Radiology offers clues in cases of domestic abuse and sexual assault

Nov. 28, 2017

Radiologic signs of injury could help identify victims of intimate partner violence, according to a study presented RSNA.

“Radiologists must be aware that intimate partner abuse is a common public health problem,” said study author Elizabeth George, M.D., a radiology resident at Brigham and Women’s Hospital in Boston. “It affects one in four women in the United States. So many of the patients we encounter may have this unfortunate story.”

Medical images sometimes offer early clues that abuse is taking place. In fact, the case that inspired the study’s principal investigator, Bharti Khurana, M.D., emergency radiology fellowship program director at Brigham and Women’s Hospital., involved a young woman who arrived at the Emergency Department with an acute nasal bone fracture superimposed on an old, healed fracture. While going through prior medical images of the patient on the hospital’s picture archiving and communication system, or PACS, Dr. Khurana identified a recent wrist fracture. This pattern of recurrent injury made her voice her suspicion of intimate partner violence, a finding the referring physician initially had not suspected.

“This also led us to connect with some of our Emergency Department staff physicians and colleagues who were already working on the clinical and social aspects of this issue,” Dr. Khurana said. “We went on to design this research study to objectively assess the clinical and radiologic findings in this population.”

The study, which reviewed electronic medical records from patients referred to domestic abuse and sexual assault programs from January to October 2016, found characteristic injuries among the patients.

A majority of the 87 intimate partner violence victims were female (95%) and African-American (40%), with a mean age of 34.7 years. A total of 665 radiology exams were performed in this population over five years. The most commonly performed exam was chest X-ray, followed by obstetric ultrasound and musculoskeletal X-rays.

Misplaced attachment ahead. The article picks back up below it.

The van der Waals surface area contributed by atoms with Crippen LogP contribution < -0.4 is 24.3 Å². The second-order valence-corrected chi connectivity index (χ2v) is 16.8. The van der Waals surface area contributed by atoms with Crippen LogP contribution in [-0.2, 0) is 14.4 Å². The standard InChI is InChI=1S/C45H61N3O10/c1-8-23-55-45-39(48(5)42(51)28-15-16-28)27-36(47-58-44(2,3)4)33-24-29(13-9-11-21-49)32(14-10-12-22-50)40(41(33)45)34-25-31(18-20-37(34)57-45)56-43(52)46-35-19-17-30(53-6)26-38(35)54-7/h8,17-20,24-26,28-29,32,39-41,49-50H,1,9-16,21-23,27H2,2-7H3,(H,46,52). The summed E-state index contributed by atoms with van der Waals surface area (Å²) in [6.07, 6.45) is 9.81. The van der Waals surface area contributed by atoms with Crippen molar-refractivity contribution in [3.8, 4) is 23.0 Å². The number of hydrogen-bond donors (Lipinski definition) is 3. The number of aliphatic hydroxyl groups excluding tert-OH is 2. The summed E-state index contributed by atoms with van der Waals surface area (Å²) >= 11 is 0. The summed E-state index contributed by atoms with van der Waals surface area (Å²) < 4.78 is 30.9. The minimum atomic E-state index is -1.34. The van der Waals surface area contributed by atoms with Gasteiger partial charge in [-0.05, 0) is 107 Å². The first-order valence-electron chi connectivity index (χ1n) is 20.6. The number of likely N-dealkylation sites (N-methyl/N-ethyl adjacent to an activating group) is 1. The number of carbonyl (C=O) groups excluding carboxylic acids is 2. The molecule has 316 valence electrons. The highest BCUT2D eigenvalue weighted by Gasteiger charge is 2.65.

The 35 sexual assault victims were younger (mean age 27.3 years), majority female (91%), and African-American (46%). A total of 109 radiology exams were performed in this population over five years. The most commonly performed exam was chest X-ray, followed by head CT, pelvic ultrasound, and musculoskeletal X-rays. There were fewer traumatic injuries in this population.

The intimate partner violence victims were more likely to be homeless, while the sexual assault victims were more likely to suffer from illicit drug abuse.

Along with providing information on presenting injuries, radiologists have access to a wealth of information through PACS that can show prior fractures linked to abuse. Old, healed fractures look distinct from acute fractures, Dr. Khurana said, and may be evident in the form of bone remodeling, deformity or focal bone thickening.

Findings suggestive of abuse should trigger a conversation between the radiologist and the referring physician, the researchers noted. Additional communications with the patient would involve a multidisciplinary team with the experience and resources to address the issue.

RSNA has the full release

Sponsored Recommendations

Enhancing Remote Radiology: How Zero Trust Access Revolutionizes Healthcare Connectivity

This content details how a cloud-enabled zero trust architecture ensures high performance, compliance, and scalability, overcoming the limitations of traditional VPN solutions...

Spotlight on Artificial Intelligence

Unlock the potential of AI in our latest series. Discover how AI is revolutionizing clinical decision support, improving workflow efficiency, and transforming medical documentation...

Beyond the VPN: Zero Trust Access for a Healthcare Hybrid Work Environment

This whitepaper explores how a cloud-enabled zero trust architecture ensures secure, least privileged access to applications, meeting regulatory requirements and enhancing user...

Enhancing Remote Radiology: How Zero Trust Access Revolutionizes Healthcare Connectivity

This content details how a cloud-enabled zero trust architecture ensures high performance, compliance, and scalability, overcoming the limitations of traditional VPN solutions...